Sunday, August 03, 2003

Remeber the WTO? Before 9/11 it's all anybody was talking about. Since then it's fallen completely off Americans radar screens.

Lori Wallach of Global Trade Watch reminded us on Friday what's at stake, and why even Dr. Frankenstein (corporate America) is now getting fidgety as it's monster starts to run wild.
The case causing the corporate outcry involves the FSC, a tax benefit to corporations that exempts exports made by subsidiaries overseas from their corporate earnings for U.S. tax purposes. The FSC has long been decried by budget critics as corporate welfare �- a $5 billion annual tax break for large U.S. corporations.

In 1998, the European Union (E.U.) challenged the FSC at the WTO, claiming that the FSC violated subsidy rules. In 1999, the WTO sided with the E.U., finding that the FSC did constitute an illegitimate export subsidy and recommended the United States eliminate FSC provisions in the tax code by October 2000. The United States appealed, but the WTO ruled again in February 2000 that the FSC be removed, and allowed the E.U. to slap $4 billion in retaliatory tariffs against the United States.

It was then that the U.S. corporate business lobby really kicked into a frenzy over FSC. The corporate business lobby comprised the �FSC 2000� coalition (thanks to a loophole in the federal lobbying law, the public does not know the corporations that make up these ever-popular �coalitions�) and paid PricewaterhouseCoopers nearly $1 million to write a new tax bill that was supposed to be WTO-legal. The bill passed Congress and was signed by President Clinton but was still found by a trade tribunal to be WTO-illegal.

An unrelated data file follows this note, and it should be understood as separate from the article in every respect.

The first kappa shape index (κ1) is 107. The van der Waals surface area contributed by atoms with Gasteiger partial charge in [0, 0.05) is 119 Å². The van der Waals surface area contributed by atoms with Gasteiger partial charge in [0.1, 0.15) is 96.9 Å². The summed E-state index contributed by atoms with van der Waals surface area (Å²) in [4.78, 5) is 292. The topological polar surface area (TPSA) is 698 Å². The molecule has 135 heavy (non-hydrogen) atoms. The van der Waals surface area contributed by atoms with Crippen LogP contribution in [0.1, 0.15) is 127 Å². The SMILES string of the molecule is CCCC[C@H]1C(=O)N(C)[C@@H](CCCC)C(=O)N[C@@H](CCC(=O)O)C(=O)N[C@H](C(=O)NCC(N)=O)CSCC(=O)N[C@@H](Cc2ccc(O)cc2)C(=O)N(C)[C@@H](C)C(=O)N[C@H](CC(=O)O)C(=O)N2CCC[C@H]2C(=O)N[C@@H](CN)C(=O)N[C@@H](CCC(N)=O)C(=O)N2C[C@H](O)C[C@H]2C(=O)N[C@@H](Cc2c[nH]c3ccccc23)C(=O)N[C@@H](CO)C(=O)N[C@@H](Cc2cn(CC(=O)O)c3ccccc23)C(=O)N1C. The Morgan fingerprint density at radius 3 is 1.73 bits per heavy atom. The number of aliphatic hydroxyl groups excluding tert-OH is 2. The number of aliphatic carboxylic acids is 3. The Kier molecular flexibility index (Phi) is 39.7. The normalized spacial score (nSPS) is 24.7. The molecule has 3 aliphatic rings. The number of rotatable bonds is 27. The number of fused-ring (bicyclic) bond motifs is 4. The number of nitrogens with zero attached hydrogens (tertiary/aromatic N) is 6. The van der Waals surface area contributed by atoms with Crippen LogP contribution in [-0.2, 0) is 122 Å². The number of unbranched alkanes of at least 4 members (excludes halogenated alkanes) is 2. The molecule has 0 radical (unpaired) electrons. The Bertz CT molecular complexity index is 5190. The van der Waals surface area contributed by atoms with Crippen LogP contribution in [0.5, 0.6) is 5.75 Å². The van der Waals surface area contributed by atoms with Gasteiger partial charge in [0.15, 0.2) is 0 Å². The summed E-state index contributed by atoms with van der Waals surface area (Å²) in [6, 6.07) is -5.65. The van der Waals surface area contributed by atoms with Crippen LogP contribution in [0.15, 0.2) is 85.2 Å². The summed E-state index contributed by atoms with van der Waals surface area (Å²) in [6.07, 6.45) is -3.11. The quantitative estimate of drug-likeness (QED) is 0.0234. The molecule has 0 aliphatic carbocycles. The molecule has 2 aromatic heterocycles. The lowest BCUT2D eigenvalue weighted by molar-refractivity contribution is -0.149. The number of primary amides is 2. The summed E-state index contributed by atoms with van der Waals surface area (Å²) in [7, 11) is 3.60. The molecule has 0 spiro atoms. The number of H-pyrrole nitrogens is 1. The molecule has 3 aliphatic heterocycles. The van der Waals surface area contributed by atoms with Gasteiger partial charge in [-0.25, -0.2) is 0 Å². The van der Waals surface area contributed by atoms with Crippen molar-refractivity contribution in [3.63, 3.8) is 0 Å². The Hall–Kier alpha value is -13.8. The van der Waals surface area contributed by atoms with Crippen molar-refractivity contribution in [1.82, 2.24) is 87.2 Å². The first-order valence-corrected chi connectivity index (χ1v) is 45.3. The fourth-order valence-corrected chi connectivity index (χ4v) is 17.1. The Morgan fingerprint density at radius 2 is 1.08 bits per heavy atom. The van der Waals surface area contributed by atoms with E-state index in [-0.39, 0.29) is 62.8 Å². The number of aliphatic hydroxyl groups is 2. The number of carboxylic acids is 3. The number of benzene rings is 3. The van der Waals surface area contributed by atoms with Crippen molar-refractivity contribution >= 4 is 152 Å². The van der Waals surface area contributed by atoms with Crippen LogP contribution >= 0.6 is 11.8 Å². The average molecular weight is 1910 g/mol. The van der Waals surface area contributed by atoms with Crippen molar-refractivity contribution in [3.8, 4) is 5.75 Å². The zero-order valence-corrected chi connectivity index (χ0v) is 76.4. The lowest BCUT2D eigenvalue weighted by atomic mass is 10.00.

The U.S. corporate lobby got even more fidgety and urged the Bush administration to come to an agreement with the E.U. to avoid the retaliatory tariffs. The United States decided to again appeal the latest WTO ruling, and lost again. In August 2002, the WTO ruled that the E.U. was entitled to impose the full $4 billion in sanctions, and in February 2003, the Bush administration urged Congress to rewrite the tax code to come into compliance with the WTO.

So, the dog has come back to bite the owner. While lawmakers are scrambling and lobbyists are sweating, the FSC case illustrates the blatant hypocrisy of the corporate-managed trade lobby that has dominated U.S. trade policy, and attacked labor, consumer and environmental critics. U.S.-based multinationals embrace the WTO when it attacks public interest regulatory policies they view as impeding their �free trade.� But if the WTO strikes at corporate welfare provisions of the tax code, talking heads on business news shows and the editorial page of The Wall Street Journal howl about the WTO�s infringement on democracy.
The WTO continues to grow into an unelected global government -- who will stop it?? Instamoron seems to care about unelected Eurocrats. Think he'll speak up for democracy in his own country, too?


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